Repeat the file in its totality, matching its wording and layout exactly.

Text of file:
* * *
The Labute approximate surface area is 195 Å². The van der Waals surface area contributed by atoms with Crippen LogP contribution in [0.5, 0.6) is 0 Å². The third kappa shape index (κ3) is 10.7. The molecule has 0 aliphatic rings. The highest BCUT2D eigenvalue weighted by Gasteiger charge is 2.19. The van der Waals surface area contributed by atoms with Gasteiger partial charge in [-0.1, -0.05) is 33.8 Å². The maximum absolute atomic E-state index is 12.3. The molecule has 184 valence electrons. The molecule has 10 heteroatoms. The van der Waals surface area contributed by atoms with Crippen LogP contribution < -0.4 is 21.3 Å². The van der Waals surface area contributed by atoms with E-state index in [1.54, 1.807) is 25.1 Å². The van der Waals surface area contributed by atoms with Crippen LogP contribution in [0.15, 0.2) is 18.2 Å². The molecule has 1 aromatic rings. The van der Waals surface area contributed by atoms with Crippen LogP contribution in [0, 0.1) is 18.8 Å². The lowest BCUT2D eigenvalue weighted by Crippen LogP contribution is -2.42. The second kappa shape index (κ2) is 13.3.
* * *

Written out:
The Labute approximate surface area is 195 Å². The van der Waals surface area contributed by atoms with Crippen LogP contribution in [0.5, 0.6) is 0 Å². The third kappa shape index (κ3) is 10.7. The molecule has 0 aliphatic rings. The highest BCUT2D eigenvalue weighted by Gasteiger charge is 2.19. The van der Waals surface area contributed by atoms with Gasteiger partial charge in [-0.1, -0.05) is 33.8 Å². The maximum absolute atomic E-state index is 12.3. The molecule has 184 valence electrons. The molecule has 10 heteroatoms. The van der Waals surface area contributed by atoms with Crippen LogP contribution < -0.4 is 21.3 Å². The van der Waals surface area contributed by atoms with E-state index in [1.54, 1.807) is 25.1 Å². The van der Waals surface area contributed by atoms with Crippen LogP contribution in [0.15, 0.2) is 18.2 Å². The molecule has 1 aromatic rings. The van der Waals surface area contributed by atoms with Crippen LogP contribution in [0, 0.1) is 18.8 Å². The lowest BCUT2D eigenvalue weighted by Crippen LogP contribution is -2.42. The second kappa shape index (κ2) is 13.3.